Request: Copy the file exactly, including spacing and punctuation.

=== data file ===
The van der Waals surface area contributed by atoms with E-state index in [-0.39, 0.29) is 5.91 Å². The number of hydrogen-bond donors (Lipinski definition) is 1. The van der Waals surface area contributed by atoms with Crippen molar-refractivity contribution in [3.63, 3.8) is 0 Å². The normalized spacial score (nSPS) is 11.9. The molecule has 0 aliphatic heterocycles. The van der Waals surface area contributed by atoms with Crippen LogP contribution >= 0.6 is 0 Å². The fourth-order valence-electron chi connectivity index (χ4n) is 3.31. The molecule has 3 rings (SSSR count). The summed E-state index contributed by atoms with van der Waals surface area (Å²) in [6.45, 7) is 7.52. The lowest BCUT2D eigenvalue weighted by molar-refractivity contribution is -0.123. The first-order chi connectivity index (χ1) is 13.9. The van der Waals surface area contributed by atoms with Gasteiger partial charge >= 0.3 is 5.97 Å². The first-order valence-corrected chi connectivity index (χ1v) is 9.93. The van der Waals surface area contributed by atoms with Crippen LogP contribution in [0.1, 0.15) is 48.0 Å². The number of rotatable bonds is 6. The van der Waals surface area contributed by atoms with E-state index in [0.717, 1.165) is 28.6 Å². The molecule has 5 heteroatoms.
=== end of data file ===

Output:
The van der Waals surface area contributed by atoms with E-state index in [-0.39, 0.29) is 5.91 Å². The number of hydrogen-bond donors (Lipinski definition) is 1. The van der Waals surface area contributed by atoms with Crippen molar-refractivity contribution in [3.63, 3.8) is 0 Å². The normalized spacial score (nSPS) is 11.9. The molecule has 0 aliphatic heterocycles. The van der Waals surface area contributed by atoms with Crippen LogP contribution >= 0.6 is 0 Å². The fourth-order valence-electron chi connectivity index (χ4n) is 3.31. The molecule has 3 rings (SSSR count). The summed E-state index contributed by atoms with van der Waals surface area (Å²) in [6.45, 7) is 7.52. The lowest BCUT2D eigenvalue weighted by molar-refractivity contribution is -0.123. The first-order chi connectivity index (χ1) is 13.9. The van der Waals surface area contributed by atoms with Gasteiger partial charge >= 0.3 is 5.97 Å². The first-order valence-corrected chi connectivity index (χ1v) is 9.93. The van der Waals surface area contributed by atoms with Crippen LogP contribution in [0.1, 0.15) is 48.0 Å². The number of rotatable bonds is 6. The van der Waals surface area contributed by atoms with E-state index in [0.717, 1.165) is 28.6 Å². The molecule has 5 heteroatoms.